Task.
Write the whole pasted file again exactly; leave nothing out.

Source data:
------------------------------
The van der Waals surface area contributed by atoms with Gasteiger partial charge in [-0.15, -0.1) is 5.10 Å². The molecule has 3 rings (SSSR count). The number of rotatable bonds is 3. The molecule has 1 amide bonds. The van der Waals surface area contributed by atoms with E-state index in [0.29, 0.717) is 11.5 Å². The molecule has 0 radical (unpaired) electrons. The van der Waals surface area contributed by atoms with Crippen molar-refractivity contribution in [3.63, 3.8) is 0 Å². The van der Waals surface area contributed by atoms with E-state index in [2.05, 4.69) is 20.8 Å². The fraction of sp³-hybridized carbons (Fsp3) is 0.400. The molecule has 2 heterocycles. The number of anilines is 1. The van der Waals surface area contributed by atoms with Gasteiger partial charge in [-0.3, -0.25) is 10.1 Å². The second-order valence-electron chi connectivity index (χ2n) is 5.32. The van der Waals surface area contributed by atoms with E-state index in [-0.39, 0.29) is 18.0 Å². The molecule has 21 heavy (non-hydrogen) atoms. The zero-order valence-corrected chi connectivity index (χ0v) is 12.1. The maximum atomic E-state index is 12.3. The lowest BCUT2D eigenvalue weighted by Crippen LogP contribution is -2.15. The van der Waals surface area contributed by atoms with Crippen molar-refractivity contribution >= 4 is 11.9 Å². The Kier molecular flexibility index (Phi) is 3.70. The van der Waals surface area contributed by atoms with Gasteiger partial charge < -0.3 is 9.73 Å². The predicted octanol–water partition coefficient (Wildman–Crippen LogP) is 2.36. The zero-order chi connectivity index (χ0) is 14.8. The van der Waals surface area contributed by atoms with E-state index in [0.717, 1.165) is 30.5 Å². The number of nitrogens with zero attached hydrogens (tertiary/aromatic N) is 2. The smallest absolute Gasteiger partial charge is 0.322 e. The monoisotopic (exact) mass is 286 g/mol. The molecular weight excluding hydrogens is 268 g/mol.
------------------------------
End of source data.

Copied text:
The van der Waals surface area contributed by atoms with Gasteiger partial charge in [-0.15, -0.1) is 5.10 Å². The molecule has 3 rings (SSSR count). The number of rotatable bonds is 3. The molecule has 1 amide bonds. The van der Waals surface area contributed by atoms with E-state index in [0.29, 0.717) is 11.5 Å². The molecule has 0 radical (unpaired) electrons. The van der Waals surface area contributed by atoms with Crippen molar-refractivity contribution in [3.63, 3.8) is 0 Å². The van der Waals surface area contributed by atoms with E-state index in [2.05, 4.69) is 20.8 Å². The fraction of sp³-hybridized carbons (Fsp3) is 0.400. The molecule has 2 heterocycles. The number of anilines is 1. The van der Waals surface area contributed by atoms with Gasteiger partial charge in [-0.3, -0.25) is 10.1 Å². The second-order valence-electron chi connectivity index (χ2n) is 5.32. The van der Waals surface area contributed by atoms with E-state index in [-0.39, 0.29) is 18.0 Å². The molecule has 21 heavy (non-hydrogen) atoms. The zero-order valence-corrected chi connectivity index (χ0v) is 12.1. The maximum atomic E-state index is 12.3. The lowest BCUT2D eigenvalue weighted by Crippen LogP contribution is -2.15. The van der Waals surface area contributed by atoms with Crippen molar-refractivity contribution >= 4 is 11.9 Å². The Kier molecular flexibility index (Phi) is 3.70. The van der Waals surface area contributed by atoms with Gasteiger partial charge < -0.3 is 9.73 Å². The predicted octanol–water partition coefficient (Wildman–Crippen LogP) is 2.36. The zero-order chi connectivity index (χ0) is 14.8. The van der Waals surface area contributed by atoms with E-state index in [0.717, 1.165) is 30.5 Å². The number of nitrogens with zero attached hydrogens (tertiary/aromatic N) is 2. The smallest absolute Gasteiger partial charge is 0.322 e. The monoisotopic (exact) mass is 286 g/mol. The molecular weight excluding hydrogens is 268 g/mol.